It´s all about luck – and optimising the 650k hours in life

January 18, 2009 by · 2 Comments
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If you use bicycle for day to day travel and have enough money probably you will buy a car.  Not everybody though, for example environment conscious people may stick to bicycle or if you are Morten Lund you may contemplate buying a private jet . Unfortunately not right now at least, because this Danish Ron Conway went bankrupt on Jan 13th, 2009.

But his courage in the face of adversity is nothing short of baffling :

As reported on UK techcrunch this is what he said to a Danish finance newspaper : “It’s like superman getting his suit stolen – I’m shaken and don’t really wanna talk about it. I will come back again with full power, i just need to wash my suit.”

If you read related article on his personal blog titled The End or The Beginning and watch the following video from Le Web conference, you will believe every word of it and more.

Each line of the blog post is worth reading more than once, but I’ll pick up this one “Have a great day – and don’t worry about me – it’s 99% about materialistic problems (rich people thinking about what pink hearths in diamonds they want to buy for their stinking ugly dog). There are real problems out there – Go solve them.”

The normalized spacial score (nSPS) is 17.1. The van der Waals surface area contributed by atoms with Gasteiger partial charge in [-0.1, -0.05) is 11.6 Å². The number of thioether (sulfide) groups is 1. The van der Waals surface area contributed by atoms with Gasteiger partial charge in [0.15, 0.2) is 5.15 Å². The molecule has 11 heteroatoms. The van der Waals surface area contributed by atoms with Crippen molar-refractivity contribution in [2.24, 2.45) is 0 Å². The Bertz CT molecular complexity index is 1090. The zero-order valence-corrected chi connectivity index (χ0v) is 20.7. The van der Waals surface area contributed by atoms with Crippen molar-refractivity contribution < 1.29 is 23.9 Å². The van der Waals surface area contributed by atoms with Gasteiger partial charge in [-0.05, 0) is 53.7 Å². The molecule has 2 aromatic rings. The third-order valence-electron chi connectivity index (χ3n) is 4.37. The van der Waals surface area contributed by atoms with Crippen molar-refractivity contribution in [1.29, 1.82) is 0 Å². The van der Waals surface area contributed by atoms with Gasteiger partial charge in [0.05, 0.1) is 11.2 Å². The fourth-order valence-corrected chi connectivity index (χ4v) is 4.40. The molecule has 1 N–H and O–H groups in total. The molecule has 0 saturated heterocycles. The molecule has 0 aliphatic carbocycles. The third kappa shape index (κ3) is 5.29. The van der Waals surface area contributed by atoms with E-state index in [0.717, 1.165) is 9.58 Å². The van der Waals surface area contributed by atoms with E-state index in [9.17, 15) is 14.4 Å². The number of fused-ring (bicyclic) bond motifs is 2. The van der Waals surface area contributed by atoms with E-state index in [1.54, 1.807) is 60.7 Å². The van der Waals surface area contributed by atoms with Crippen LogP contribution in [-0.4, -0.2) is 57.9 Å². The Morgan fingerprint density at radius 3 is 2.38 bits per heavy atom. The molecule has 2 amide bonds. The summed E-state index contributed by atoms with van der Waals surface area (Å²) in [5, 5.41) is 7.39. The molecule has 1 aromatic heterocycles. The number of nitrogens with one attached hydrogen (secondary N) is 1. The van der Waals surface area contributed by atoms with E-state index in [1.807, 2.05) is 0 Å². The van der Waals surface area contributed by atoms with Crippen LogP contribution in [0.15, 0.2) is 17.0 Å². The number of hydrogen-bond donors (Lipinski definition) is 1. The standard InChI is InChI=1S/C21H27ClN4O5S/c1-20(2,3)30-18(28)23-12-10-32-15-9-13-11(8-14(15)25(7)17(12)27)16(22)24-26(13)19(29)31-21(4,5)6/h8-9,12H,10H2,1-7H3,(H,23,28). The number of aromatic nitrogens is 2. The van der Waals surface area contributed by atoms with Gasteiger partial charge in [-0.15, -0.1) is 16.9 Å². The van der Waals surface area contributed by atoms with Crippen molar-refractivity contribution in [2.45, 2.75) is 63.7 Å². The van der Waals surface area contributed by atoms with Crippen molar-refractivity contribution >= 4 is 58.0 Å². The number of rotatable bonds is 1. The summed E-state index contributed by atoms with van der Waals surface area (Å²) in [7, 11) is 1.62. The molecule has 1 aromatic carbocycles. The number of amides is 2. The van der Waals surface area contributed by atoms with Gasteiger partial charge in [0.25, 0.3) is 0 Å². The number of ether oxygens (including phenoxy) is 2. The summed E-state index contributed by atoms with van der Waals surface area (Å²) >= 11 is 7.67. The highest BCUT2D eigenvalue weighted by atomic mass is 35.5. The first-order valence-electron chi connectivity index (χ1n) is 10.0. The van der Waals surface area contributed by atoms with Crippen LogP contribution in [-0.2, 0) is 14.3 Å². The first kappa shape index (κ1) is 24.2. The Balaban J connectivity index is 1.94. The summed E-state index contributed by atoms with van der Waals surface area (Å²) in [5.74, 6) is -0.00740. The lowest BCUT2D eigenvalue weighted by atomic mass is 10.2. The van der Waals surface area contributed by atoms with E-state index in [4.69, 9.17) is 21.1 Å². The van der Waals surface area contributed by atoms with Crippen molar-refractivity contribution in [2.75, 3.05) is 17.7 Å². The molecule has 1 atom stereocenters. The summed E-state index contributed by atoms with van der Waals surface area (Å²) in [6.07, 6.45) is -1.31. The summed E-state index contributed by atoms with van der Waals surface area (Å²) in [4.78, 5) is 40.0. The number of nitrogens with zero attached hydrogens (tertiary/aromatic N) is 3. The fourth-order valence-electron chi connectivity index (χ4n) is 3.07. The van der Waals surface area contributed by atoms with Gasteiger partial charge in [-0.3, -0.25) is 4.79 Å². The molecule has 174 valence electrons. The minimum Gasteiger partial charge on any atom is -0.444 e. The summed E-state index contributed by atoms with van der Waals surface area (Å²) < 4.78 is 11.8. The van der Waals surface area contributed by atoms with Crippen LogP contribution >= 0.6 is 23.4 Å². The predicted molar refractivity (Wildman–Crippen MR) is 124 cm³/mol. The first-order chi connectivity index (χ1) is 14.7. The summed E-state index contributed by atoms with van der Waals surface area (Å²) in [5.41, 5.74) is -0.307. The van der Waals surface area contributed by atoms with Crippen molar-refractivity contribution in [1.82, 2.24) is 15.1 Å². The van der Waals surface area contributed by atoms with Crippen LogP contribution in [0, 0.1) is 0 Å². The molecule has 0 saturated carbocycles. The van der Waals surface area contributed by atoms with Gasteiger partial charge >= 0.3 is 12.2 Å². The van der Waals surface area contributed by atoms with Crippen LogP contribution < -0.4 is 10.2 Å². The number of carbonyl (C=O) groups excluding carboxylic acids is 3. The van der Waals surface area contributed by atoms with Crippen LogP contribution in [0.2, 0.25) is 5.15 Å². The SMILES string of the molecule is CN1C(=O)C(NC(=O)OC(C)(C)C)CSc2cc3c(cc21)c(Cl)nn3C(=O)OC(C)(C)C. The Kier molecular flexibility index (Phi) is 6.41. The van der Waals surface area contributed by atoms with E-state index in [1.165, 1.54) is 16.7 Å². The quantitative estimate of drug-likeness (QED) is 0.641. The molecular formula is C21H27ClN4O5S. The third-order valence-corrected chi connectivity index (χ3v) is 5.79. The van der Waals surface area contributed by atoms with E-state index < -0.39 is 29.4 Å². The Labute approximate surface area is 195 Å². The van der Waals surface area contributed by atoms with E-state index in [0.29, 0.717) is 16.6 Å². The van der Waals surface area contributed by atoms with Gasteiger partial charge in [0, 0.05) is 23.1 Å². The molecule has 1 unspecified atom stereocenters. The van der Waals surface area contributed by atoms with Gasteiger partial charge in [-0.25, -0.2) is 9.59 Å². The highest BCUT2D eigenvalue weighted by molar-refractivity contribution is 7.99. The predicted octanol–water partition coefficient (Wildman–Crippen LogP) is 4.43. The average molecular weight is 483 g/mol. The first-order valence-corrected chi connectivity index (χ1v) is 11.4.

His blog website has the title It´s all about luck but some guys seem to have uncanny knack of creating the luck, and certainly he looks like one such. Best of luck Morten, I’ll and many others will  wait for next big thing from you.

Title of this post was taken from  his blog on wordpress

To scale or not to scale

January 11, 2009 by · 1 Comment
Filed under: technology 

While talking about horizontal partitioning of databases, DHH of ROR fame suggests that scaling stuff can wait, definitely wait until the point your business  needs require it. His article definitely makes sense for small setups say startups. Not to say that in startups you should write demo programs but given that there are only 24 hours in a day you should focus on serving say 1000 users in more fulfilling way than losing your sleep over worrying about how will my application handle load of 13.142 million users.  If you get those many users you will know how to scale. For startups scalability is a good problem to solve but a far better problem to have, I mean any startup would love to run into this problem !

In another related article Jeremy Zawodny writes you should not depend upon Mr. Moore if you have scalability problems.